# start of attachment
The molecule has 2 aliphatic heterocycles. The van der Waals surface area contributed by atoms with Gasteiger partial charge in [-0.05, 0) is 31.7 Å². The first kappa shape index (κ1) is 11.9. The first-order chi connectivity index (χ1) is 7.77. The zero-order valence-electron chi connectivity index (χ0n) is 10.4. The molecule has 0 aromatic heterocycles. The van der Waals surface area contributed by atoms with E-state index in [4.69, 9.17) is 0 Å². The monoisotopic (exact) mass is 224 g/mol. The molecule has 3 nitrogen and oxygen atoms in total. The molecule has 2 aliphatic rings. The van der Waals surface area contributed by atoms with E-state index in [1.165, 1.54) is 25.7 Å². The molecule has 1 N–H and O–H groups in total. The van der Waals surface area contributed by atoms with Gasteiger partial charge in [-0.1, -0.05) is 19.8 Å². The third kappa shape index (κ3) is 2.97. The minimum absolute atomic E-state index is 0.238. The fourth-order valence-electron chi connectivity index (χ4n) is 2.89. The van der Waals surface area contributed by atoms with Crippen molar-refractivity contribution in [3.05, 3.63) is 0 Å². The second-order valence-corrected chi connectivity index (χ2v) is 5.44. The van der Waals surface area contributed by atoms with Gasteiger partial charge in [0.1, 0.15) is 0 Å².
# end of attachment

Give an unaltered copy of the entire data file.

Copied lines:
The molecule has 2 aliphatic heterocycles. The van der Waals surface area contributed by atoms with Gasteiger partial charge in [-0.05, 0) is 31.7 Å². The first kappa shape index (κ1) is 11.9. The first-order chi connectivity index (χ1) is 7.77. The zero-order valence-electron chi connectivity index (χ0n) is 10.4. The molecule has 0 aromatic heterocycles. The van der Waals surface area contributed by atoms with E-state index in [4.69, 9.17) is 0 Å². The monoisotopic (exact) mass is 224 g/mol. The molecule has 3 nitrogen and oxygen atoms in total. The molecule has 2 aliphatic rings. The van der Waals surface area contributed by atoms with E-state index in [1.165, 1.54) is 25.7 Å². The molecule has 1 N–H and O–H groups in total. The van der Waals surface area contributed by atoms with Gasteiger partial charge in [-0.1, -0.05) is 19.8 Å². The third kappa shape index (κ3) is 2.97. The minimum absolute atomic E-state index is 0.238. The fourth-order valence-electron chi connectivity index (χ4n) is 2.89. The van der Waals surface area contributed by atoms with Crippen molar-refractivity contribution in [3.05, 3.63) is 0 Å². The second-order valence-corrected chi connectivity index (χ2v) is 5.44. The van der Waals surface area contributed by atoms with Gasteiger partial charge in [0.1, 0.15) is 0 Å².